1. On 21 March 1948, Pakistan’s Governor Md Ali Jinnah addressed a public rally at the Ramna Racecourse Maidan (currently Suhrawardy Uddyan) where he declared that Pakistan's state language is going to be Urdu and no other language. 

  2. Language movement by DFP
    Part 1 and Part 2 
    (© Courtesy to DFP, received through the Press Wing of Bangladesh High Commission, London) (sourced from Public Diplomacy Wing of Ministry of Foreign Affairs received through the Press Wing of Bangladesh High Commission, London)

  3. Concert for Bangladesh – first-ever world aid concert organised by former Beatles guitarist George Harrison and Indian Bengali sitar player Ravi Shankar. The concert was held on 1 August 1971, at Madison Square Garden in New York City, to raise international awareness, following the Bangladesh Liberation War-related genocide. The concerts were followed by a bestselling live album, which opened in cinemas in the spring of 1972.

7 March speech

  1. 7 March 1971 speech by Bangabandhu Sheikh Mujibur Rahman

  2. A song based on the historic 7 March speech of Bangabandhu Sheikh Mujibur Rahman (Singer Carlyle Laurent, Lyric Abu Maruf, Concept Kamal Ahmed, Record Label: Imparting Ideas, Released 2021)

  3. The 7 March Foundation and SOAS South Asia Institute, University of London jointly inaugurated Sheikh Mujibur Rahman Annual Lecture in 2018. The talk was delivered by Professor James Manor titled ‘Understanding Bangabandhu Sheikh Mujibur Rahman’


  • NBC footage of Dhaka University killings 

  • Stop Genocide (1971) - Shot and released during the 1971 war, Zahir Raihan’s 20-minute documentary features newsreel footage and photographs that draw parallels between the Pakistani army’s atrocities in Bangladesh, Nazi violence in the Third Reich, and the bombing of Vietnam by American forces.


  1. (Nine Months to Freedom - This film shows the impact of the war of nine months. Director S. Sukhdev)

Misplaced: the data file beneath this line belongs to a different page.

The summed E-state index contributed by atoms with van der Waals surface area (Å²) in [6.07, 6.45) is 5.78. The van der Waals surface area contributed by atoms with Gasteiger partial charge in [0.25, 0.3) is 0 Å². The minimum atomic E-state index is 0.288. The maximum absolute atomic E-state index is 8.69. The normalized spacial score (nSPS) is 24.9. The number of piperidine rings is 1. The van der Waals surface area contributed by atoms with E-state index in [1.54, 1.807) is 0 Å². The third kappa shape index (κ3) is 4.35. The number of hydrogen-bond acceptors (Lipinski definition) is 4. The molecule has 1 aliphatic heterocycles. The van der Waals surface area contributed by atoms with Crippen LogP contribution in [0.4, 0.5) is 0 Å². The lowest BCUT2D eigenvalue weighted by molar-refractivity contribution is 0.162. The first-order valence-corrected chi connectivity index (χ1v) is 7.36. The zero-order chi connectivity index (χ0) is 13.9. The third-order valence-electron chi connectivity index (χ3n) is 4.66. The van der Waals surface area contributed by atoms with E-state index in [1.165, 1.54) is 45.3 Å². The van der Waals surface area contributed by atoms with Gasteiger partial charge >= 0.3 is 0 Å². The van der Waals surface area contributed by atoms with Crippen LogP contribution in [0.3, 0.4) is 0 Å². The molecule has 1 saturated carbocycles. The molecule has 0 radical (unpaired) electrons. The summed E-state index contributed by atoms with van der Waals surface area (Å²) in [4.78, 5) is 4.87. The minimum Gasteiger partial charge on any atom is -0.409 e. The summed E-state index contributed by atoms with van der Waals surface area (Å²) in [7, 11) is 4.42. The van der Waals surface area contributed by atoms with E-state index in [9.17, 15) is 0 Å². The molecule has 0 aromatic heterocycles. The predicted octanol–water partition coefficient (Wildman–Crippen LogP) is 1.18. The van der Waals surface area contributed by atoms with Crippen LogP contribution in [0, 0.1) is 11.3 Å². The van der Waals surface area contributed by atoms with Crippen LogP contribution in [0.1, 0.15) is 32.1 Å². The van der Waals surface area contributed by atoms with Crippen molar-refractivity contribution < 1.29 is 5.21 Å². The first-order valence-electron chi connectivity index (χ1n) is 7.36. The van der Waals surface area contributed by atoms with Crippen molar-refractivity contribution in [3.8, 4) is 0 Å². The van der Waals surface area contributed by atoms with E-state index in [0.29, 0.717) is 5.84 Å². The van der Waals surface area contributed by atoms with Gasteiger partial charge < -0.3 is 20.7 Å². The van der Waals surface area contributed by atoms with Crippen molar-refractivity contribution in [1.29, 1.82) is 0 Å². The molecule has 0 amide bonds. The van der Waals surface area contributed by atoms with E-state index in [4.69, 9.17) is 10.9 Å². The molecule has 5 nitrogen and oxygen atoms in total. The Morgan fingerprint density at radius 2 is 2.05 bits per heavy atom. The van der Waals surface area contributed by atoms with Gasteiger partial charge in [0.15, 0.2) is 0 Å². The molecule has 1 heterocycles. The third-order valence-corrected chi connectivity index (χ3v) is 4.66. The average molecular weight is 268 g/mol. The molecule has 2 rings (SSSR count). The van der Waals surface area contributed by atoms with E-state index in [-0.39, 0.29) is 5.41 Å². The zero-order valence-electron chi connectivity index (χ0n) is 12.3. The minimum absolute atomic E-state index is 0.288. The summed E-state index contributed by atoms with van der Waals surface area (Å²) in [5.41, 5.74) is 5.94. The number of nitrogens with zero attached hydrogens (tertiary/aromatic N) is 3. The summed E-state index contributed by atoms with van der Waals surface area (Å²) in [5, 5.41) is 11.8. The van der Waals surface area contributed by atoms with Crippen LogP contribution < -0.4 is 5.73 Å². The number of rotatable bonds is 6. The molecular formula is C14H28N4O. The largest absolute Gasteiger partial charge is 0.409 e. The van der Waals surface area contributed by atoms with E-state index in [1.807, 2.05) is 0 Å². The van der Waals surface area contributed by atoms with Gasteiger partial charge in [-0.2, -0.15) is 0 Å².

2. Matir Moina – The Clay Bird (2002) Tareque Masud’s autobiographical debut is a poignant look at a rural Muslim family grappling with both religious fundamentalism and the nationalist movement. The film is set a few years before the Liberation War. In one scene, the independent-minded Ayesha Bibi observes, “Earlier there was a heaven-and-hell difference between home and what was outside of it, now it feels the same”
  3. Moushumi Bhowmik’s Jessore song and Jessore Road highlighting the plight of refugees. 
  4. Muktir Gaan film documents a cultural troupe inspiring Bengali resistance fighter across the region in 1971. Interview and audio recording from Swadhinata Trust Music project of Mahmudur Rahman Benu who features in Muktir Gaan.

  5. The second film, Muktir Kotha, looks at the wartime experiences, including the role of women in the war.

  6. Guerrilla (2011) Bengali star Jaya Ahsan plays a freedom fighter taking on Pakistani forces while also searching for her missing journalist husband. The highlights include Ahmed Rubel playing Altaf Mahmud, the Bangladeshi freedom fighter and songwriter who popularised the revolutionary song Amar Bhaiyer Rokte Rangano.

  7. Following Sheikh Mujibur Rahman’s release on 8 January 1972 from Pakistan, he addresses a press conference in London.